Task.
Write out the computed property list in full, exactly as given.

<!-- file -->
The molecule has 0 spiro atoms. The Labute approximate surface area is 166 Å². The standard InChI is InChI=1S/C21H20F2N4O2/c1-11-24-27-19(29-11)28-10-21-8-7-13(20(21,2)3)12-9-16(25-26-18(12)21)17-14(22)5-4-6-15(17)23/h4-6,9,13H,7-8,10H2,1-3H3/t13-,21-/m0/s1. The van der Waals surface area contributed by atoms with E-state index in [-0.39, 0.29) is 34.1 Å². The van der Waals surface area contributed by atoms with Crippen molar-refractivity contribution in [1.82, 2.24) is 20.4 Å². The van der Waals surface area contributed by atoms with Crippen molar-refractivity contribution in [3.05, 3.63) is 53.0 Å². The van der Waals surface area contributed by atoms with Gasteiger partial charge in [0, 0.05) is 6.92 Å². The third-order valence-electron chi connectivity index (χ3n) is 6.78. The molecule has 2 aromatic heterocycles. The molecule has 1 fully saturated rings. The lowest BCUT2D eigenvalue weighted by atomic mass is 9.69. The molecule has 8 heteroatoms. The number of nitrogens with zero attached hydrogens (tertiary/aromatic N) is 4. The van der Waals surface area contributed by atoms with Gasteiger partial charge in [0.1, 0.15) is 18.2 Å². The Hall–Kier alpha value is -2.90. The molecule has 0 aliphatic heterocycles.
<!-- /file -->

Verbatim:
The molecule has 0 spiro atoms. The Labute approximate surface area is 166 Å². The standard InChI is InChI=1S/C21H20F2N4O2/c1-11-24-27-19(29-11)28-10-21-8-7-13(20(21,2)3)12-9-16(25-26-18(12)21)17-14(22)5-4-6-15(17)23/h4-6,9,13H,7-8,10H2,1-3H3/t13-,21-/m0/s1. The van der Waals surface area contributed by atoms with E-state index in [-0.39, 0.29) is 34.1 Å². The van der Waals surface area contributed by atoms with Crippen molar-refractivity contribution in [1.82, 2.24) is 20.4 Å². The van der Waals surface area contributed by atoms with Crippen molar-refractivity contribution in [3.05, 3.63) is 53.0 Å². The van der Waals surface area contributed by atoms with Gasteiger partial charge in [0, 0.05) is 6.92 Å². The third-order valence-electron chi connectivity index (χ3n) is 6.78. The molecule has 2 aromatic heterocycles. The molecule has 1 fully saturated rings. The lowest BCUT2D eigenvalue weighted by atomic mass is 9.69. The molecule has 8 heteroatoms. The number of nitrogens with zero attached hydrogens (tertiary/aromatic N) is 4. The van der Waals surface area contributed by atoms with Gasteiger partial charge in [0.1, 0.15) is 18.2 Å². The Hall–Kier alpha value is -2.90. The molecule has 0 aliphatic heterocycles.